Cardiologists prefer AI's reading of echocardiogram images over sonographers

A recent study found cardiologists agree more with an artificial intelligence-guided assessment of echocardiogram images than sonographers'.

The study, published April 5 in Nature, collected nearly 3,500 transthoracic echocardiograms. Half were evaluated by 25 cardiac sonographers and half evaluated by AI. Afterwards, 10 cardiologists reviewed left ventricular ejection fraction measures on the images. Cardiologists were more likely to agree with the AI's initial assessment, and they couldn't tell the difference between images analyzed by AI or a sonographer.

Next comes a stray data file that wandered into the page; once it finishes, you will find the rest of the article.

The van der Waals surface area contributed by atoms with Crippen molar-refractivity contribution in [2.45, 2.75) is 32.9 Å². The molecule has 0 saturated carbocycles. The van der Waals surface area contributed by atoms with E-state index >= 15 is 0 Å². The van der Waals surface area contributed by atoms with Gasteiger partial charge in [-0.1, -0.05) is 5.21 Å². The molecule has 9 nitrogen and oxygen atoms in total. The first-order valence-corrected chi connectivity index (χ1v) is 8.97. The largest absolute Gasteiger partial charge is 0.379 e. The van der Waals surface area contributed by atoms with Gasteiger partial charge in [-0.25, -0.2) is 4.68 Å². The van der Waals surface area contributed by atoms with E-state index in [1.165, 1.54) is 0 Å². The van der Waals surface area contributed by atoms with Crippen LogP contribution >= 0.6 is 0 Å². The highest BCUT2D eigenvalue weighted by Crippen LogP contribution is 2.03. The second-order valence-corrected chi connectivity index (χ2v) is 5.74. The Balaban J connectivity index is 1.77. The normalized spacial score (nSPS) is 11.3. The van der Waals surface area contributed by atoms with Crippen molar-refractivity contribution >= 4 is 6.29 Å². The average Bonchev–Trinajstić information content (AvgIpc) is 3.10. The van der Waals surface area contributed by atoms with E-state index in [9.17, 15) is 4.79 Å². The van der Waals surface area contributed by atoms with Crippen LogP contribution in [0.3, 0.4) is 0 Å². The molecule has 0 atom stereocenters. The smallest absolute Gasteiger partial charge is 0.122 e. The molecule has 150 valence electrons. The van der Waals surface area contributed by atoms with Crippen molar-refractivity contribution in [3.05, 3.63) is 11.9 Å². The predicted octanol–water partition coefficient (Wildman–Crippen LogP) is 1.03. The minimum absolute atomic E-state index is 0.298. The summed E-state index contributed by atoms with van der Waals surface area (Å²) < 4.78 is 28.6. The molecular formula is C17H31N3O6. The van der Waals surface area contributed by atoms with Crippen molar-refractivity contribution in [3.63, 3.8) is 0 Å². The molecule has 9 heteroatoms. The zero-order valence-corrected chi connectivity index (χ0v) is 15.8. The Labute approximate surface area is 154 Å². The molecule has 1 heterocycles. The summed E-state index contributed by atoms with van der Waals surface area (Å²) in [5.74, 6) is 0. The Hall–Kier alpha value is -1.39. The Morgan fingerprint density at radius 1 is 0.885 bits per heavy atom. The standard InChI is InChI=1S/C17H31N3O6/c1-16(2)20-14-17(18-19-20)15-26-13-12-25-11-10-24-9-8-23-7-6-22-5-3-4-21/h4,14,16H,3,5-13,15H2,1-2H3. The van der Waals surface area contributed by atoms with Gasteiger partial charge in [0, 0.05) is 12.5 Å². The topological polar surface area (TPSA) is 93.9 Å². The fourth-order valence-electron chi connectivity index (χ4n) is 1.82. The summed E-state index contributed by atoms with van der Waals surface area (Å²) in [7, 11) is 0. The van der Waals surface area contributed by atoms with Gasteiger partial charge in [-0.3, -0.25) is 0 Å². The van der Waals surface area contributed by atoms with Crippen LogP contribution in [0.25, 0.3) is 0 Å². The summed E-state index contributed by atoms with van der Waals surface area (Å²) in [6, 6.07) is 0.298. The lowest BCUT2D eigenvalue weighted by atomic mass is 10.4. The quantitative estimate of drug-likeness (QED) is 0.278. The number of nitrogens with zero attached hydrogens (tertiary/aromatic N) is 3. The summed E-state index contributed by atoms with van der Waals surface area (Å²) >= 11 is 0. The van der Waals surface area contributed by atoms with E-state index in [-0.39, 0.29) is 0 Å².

"This is a machine beats man situation," study author David Ouyang, MD, a cardiologist at the Smidt Heart Institute and the division of artificial intelligence in medicine at Cedars-Sinai, both in Los Angeles, told Leader. "AI doesn't change the cardiologist's role, it makes the sonographer work faster and more efficiently, and it doesn't change the patient experience. It's a triple win."

Sonographers would still scan the heart and receive the images but would have less tedious computer work afterward, he added.

Dr. Ouyang and his colleagues are attempting to get FDA approval for their AI technology.

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